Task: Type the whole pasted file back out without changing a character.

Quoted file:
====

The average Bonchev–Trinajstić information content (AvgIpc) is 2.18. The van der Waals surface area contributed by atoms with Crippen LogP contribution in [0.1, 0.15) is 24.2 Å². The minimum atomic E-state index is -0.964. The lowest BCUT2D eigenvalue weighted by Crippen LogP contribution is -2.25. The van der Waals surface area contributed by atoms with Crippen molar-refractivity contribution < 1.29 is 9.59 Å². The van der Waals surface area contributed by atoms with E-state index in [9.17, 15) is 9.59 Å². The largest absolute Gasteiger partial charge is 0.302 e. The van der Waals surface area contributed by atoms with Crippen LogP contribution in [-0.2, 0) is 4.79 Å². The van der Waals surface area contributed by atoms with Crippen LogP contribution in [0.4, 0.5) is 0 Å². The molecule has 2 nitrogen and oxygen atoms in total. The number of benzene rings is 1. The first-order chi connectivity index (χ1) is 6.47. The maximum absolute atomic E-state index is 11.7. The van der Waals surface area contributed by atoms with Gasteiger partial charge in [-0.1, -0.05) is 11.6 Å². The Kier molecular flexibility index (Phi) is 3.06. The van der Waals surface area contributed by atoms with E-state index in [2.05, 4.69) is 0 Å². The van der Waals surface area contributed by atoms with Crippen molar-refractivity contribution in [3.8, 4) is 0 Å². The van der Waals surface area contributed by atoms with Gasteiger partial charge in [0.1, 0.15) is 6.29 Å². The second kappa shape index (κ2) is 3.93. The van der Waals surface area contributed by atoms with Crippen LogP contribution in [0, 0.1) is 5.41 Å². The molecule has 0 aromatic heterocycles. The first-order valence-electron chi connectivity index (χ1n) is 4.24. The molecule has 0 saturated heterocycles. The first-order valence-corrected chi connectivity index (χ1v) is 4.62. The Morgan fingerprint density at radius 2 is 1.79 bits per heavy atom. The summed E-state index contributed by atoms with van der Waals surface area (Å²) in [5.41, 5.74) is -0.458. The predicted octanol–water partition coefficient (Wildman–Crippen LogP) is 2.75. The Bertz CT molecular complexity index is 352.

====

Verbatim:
The average Bonchev–Trinajstić information content (AvgIpc) is 2.18. The van der Waals surface area contributed by atoms with Crippen LogP contribution in [0.1, 0.15) is 24.2 Å². The minimum atomic E-state index is -0.964. The lowest BCUT2D eigenvalue weighted by Crippen LogP contribution is -2.25. The van der Waals surface area contributed by atoms with Crippen molar-refractivity contribution < 1.29 is 9.59 Å². The van der Waals surface area contributed by atoms with E-state index in [9.17, 15) is 9.59 Å². The largest absolute Gasteiger partial charge is 0.302 e. The van der Waals surface area contributed by atoms with Crippen LogP contribution in [-0.2, 0) is 4.79 Å². The van der Waals surface area contributed by atoms with Crippen LogP contribution in [0.4, 0.5) is 0 Å². The molecule has 2 nitrogen and oxygen atoms in total. The number of benzene rings is 1. The first-order chi connectivity index (χ1) is 6.47. The maximum absolute atomic E-state index is 11.7. The van der Waals surface area contributed by atoms with Gasteiger partial charge in [-0.1, -0.05) is 11.6 Å². The Kier molecular flexibility index (Phi) is 3.06. The van der Waals surface area contributed by atoms with E-state index in [2.05, 4.69) is 0 Å². The van der Waals surface area contributed by atoms with Crippen molar-refractivity contribution in [3.8, 4) is 0 Å². The van der Waals surface area contributed by atoms with Gasteiger partial charge in [0.1, 0.15) is 6.29 Å². The second kappa shape index (κ2) is 3.93. The van der Waals surface area contributed by atoms with Crippen LogP contribution in [0, 0.1) is 5.41 Å². The molecule has 0 aromatic heterocycles. The first-order valence-electron chi connectivity index (χ1n) is 4.24. The molecule has 0 saturated heterocycles. The first-order valence-corrected chi connectivity index (χ1v) is 4.62. The Morgan fingerprint density at radius 2 is 1.79 bits per heavy atom. The summed E-state index contributed by atoms with van der Waals surface area (Å²) in [5.41, 5.74) is -0.458. The predicted octanol–water partition coefficient (Wildman–Crippen LogP) is 2.75. The Bertz CT molecular complexity index is 352.